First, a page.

“I grew up in South Africa in the dark days of apartheid. It was a time of bigotry, a time when the government exploited divides and turned people against each other. It was a time when the police became highly militarized and violent.”
Originally from Johannesburg, South Africa, artist and filmmaker Ralph Ziman is based in Los Angeles, California. Ziman’s artwork has shown in solo exhibitions at Joseph Gross Gallery in Tucson, Arizona; C.A.V.E. Gallery in Venice, California; The Rendon Gallery in Los Angeles, California; PULSE Art Fair in Miami, Florida; as well as group exhibitions at the National Gallery in Cape Town, South Africa; the Museum of Contemporary African Diasporan Arts in Brooklyn, New York; the FNB Art Fair in Johannesburg, South Africa, the Musée de Design et d’Arts Appliqués Contemporains in Lausanne, France; and Forum Schlossplatz in Aarau, Switzerland, among others.
Anyone who has spent time in South Africa in the 1980’s shares some history with the Casspir; it is as familiar as the smell of tear gas and burning tires.
Nothing said “police intimidation” like the smell of diesel fuel and the roar of the 165 horsepower engine. Nothing was as potent as seeing one of these ironclad beasts flying through narrow township streets at 90 km/h. Ziman elected to leave South Africa in 1981 and has lived in the United States for 30 years.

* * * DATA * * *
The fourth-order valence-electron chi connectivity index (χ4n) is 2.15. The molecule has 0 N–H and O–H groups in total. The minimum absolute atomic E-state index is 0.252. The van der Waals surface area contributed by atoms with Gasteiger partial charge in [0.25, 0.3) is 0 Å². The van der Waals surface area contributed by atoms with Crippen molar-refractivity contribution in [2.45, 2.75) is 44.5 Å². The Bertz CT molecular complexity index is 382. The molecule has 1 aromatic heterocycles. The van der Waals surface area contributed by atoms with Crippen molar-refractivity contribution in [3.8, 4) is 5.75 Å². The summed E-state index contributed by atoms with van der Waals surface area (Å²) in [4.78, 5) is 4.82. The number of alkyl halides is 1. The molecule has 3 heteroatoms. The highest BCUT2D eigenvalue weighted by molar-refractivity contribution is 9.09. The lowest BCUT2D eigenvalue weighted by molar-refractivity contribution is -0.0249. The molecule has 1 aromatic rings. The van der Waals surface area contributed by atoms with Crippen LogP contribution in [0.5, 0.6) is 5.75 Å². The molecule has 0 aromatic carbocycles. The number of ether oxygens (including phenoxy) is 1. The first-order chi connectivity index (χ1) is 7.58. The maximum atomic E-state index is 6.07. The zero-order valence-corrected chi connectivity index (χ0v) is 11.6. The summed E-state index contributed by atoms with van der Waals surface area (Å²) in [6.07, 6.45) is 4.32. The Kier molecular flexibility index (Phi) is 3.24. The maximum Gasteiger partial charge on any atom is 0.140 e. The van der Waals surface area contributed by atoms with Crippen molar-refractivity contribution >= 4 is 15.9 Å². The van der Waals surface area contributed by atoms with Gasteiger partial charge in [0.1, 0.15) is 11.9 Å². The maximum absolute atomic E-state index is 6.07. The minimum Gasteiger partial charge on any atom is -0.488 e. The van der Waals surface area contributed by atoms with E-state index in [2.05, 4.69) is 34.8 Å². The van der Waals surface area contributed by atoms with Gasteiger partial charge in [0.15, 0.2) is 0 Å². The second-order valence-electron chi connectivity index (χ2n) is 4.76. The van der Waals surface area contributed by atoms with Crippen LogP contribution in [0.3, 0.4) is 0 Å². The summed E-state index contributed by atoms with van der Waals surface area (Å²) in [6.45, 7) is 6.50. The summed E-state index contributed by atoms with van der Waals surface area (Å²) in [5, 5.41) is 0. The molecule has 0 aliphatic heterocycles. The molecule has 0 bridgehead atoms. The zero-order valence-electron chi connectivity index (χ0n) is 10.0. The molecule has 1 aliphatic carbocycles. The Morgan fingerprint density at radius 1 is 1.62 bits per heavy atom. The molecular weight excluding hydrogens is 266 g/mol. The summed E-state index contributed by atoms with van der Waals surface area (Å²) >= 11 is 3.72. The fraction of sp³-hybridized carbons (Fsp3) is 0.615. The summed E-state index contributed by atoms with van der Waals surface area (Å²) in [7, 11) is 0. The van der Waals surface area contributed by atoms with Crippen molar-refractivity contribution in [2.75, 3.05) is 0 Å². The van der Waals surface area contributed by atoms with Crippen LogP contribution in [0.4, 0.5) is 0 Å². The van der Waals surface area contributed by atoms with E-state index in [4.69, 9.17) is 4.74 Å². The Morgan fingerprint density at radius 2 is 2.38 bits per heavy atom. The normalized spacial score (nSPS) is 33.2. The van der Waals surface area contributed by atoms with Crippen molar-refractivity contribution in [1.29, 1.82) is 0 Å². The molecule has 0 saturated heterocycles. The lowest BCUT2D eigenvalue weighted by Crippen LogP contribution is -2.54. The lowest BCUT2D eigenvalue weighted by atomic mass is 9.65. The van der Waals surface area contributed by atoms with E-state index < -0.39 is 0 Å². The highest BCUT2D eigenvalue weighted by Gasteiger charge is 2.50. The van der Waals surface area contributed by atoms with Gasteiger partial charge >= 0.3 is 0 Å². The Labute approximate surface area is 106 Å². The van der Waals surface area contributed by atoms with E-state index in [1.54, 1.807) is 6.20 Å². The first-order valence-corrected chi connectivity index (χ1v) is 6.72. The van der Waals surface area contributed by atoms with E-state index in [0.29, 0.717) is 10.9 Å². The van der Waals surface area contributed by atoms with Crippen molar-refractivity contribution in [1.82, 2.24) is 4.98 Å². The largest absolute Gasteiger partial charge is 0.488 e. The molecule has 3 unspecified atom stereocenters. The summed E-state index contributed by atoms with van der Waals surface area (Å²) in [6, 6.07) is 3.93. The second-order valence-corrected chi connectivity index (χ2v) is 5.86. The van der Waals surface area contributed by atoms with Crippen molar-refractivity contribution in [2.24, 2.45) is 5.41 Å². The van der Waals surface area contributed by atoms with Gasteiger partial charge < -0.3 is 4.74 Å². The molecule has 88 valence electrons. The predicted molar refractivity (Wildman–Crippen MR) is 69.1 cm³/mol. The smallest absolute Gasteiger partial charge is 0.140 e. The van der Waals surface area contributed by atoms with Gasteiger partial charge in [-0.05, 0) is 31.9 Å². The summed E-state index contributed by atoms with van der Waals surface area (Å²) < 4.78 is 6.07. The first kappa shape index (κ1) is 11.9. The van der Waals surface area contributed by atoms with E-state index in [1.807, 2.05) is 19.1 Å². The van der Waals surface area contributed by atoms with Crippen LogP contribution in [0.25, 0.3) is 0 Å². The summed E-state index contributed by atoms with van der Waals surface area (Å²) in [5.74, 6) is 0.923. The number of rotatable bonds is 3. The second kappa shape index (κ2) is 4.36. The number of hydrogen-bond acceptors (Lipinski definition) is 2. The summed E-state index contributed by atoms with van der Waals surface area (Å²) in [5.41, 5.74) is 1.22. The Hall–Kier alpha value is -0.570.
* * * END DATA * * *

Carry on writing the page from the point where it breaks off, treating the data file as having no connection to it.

“I remember columns of Casspirs, ten or fifteen, heading for the East Rand Townships of Daveyton and Katlehong,” Ziman says. “Heavily armed paramilitary police sitting casually on the roofs brandishing automatic weapons. I remember Casspirs flying at high speeds down the narrow, potholed streets of Soweto. I remember how the South African police would park two Casspirs in the road to form a blockade, forcing drivers to slow into an S-shaped route for tense inspection.”
The Casspir Project: Photo Exhibition features a body of work from Ziman’s “Ghosts” series, captured in Johannesburg, South Africa, and Ethiopia, and his “Casspir” series, captured in Kliptown, South Africa. Both photography and sculpture, “Bones” seeks to confront the egregious killing of endangered animals for trophy and sport in South Africa.
The UN estimates that there are more than five hundred million small arms in circulation around the world. More than seventy million of those are estimated to be AK 47’s.
Ninety percent of all casualties in wars around the world are caused by small arms.
Eighty percent of those killed are civilians.
The Casspir Project is a traveling multidisciplinary fine art exhibition that encompasses a variety of media including installation, photography, oral history, and documentary film, available to be presented in whole or in part.